The Christ child is a symbol of love, hope and peace that creates a joyful season. For Christian believers its more than a symbol. For non-believers the child is a symbol of love. Perhaps Linus Van Pelt expressed what Christmas is all about best when he said, “And suddenly there was with the angel a multitude of the heavenly host, praising God, and saying, ‘Glory to God in the highest, and on earth peace, good will toward men.'”

Christmas is an attitude. It’s a time when we allow the spirit of Christmas that inspires us to give and receive. That can be in the form of acts of kindness, giving gifts, saying a kind word, smiling at a stranger,  giving hugs freely, or visiting someone you haven’t seen in a long time. Calvin Coolidge says it best when he said, “Christmas is not a time or a season but a state of mind. To cherish peace and good will, to be plenteous in mercy [I prefer to say compassion], is to have the real spirit of Christmas.” The true meaning of Christmas is about a change in attitude. It’s about allowing the spirit of love, otherwise known as the Christmas spirit, to take hold of us.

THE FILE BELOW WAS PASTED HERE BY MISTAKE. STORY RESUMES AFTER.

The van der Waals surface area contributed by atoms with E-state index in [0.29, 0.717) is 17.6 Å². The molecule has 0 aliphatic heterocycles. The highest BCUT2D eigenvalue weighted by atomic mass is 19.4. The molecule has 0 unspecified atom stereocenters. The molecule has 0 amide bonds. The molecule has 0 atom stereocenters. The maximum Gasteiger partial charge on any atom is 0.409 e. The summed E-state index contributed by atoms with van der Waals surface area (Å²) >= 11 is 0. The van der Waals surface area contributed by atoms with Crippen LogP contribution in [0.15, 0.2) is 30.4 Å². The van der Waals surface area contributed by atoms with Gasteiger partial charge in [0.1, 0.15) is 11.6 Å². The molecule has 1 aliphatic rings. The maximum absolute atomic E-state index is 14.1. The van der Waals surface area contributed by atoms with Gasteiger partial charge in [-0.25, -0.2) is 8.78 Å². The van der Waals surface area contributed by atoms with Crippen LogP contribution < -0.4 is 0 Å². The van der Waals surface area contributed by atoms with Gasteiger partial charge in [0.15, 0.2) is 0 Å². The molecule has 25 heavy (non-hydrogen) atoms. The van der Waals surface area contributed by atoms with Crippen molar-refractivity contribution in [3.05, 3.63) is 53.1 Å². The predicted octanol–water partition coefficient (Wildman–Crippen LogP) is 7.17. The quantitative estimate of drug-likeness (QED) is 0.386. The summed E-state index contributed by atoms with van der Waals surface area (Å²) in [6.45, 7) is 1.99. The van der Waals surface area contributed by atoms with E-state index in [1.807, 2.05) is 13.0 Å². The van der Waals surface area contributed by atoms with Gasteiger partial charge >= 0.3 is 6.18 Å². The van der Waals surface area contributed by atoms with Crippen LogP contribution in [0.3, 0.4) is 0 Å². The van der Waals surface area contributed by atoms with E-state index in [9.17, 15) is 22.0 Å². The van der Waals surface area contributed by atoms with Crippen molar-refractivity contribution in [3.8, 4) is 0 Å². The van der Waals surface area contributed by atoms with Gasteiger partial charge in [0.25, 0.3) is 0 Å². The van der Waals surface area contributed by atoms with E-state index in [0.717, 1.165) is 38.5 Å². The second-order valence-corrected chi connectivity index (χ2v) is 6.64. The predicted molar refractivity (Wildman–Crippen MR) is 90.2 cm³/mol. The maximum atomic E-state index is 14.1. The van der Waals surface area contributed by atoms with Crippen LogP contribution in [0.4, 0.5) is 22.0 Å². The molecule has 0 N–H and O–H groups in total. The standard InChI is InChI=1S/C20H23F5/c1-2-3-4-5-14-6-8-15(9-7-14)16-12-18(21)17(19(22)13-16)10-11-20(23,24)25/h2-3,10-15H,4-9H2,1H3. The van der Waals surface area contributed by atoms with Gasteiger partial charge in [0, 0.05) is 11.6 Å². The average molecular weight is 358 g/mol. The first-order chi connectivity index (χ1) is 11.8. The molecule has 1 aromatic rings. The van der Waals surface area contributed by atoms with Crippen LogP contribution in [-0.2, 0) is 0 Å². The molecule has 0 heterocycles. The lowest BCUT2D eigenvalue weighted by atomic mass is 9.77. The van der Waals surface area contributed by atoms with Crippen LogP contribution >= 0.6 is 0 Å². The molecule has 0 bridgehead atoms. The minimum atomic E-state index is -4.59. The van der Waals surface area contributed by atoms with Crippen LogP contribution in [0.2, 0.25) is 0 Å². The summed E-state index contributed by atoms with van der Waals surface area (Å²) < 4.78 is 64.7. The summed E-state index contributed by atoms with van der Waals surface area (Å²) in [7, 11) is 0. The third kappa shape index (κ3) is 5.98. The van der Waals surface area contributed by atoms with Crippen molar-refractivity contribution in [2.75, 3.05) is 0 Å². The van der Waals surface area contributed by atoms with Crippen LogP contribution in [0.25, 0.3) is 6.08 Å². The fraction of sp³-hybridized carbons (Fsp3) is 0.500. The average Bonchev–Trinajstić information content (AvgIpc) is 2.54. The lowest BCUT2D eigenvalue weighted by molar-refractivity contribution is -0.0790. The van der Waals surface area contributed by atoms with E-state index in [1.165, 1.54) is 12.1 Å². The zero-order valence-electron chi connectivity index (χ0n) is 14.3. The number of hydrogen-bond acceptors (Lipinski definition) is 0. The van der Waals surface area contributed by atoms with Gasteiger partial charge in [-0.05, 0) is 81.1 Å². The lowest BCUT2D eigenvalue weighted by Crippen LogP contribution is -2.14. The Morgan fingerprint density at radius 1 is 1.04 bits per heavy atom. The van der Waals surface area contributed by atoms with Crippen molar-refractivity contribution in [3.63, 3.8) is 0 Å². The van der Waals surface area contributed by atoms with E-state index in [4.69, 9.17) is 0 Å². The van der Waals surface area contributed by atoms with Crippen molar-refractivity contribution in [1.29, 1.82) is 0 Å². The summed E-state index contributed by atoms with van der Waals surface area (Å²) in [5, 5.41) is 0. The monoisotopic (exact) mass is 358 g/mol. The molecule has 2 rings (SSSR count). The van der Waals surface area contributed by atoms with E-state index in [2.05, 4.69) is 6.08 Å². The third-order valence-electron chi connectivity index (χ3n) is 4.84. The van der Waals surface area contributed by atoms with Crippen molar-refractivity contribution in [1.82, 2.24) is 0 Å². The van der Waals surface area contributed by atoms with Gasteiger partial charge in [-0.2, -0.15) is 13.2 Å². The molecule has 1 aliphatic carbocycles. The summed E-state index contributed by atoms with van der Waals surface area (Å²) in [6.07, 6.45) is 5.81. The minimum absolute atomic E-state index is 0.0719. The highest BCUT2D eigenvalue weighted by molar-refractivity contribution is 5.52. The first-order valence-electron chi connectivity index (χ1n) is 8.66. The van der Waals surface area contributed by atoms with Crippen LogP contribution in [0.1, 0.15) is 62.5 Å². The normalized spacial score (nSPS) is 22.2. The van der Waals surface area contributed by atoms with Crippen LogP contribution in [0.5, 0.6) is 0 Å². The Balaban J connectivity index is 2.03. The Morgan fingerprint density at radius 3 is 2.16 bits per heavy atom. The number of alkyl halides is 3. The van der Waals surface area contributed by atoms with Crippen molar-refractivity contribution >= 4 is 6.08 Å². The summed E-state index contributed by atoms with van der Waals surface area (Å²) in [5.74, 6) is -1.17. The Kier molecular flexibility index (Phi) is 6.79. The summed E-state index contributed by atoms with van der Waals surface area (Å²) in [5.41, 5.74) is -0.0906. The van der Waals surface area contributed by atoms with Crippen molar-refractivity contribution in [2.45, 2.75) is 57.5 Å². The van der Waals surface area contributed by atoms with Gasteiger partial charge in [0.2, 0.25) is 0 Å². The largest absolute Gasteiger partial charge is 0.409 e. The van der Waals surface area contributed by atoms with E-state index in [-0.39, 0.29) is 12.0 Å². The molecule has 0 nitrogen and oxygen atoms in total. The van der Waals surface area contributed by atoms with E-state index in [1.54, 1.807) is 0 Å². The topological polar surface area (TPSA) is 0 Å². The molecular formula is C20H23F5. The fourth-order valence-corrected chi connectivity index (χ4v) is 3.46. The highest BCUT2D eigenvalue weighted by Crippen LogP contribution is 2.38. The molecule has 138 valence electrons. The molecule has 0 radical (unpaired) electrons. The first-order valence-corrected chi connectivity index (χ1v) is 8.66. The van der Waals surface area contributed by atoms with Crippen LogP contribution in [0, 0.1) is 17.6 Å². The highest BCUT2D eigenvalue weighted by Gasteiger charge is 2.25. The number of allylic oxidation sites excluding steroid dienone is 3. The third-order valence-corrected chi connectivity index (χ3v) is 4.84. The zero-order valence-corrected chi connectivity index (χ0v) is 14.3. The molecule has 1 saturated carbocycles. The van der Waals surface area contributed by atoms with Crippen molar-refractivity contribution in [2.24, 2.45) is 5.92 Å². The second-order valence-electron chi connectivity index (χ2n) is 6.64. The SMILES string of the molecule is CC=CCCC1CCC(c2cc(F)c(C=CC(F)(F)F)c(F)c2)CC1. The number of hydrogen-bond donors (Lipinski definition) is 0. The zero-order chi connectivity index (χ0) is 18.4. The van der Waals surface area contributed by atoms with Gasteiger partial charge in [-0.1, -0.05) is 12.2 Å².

Christmas Controversies

Every year as the Christmas season approaches controversies erupt around political correctness and tolerance. This year there was the Starbucks controversy (see Red Cup Controversy) , which monopolized imageheadlines in November. The company typically has its red holiday cups decorated with snowflakes, Christmas ornaments or reindeer, but chose for a minimalist design this year with cups that are red with nothing but its green logo. Starbucks executives said they wanted to embrace “simplicity and quietness.” However some Christian conservatives saw these new cups as an attempt to diminish the importance of Christmas.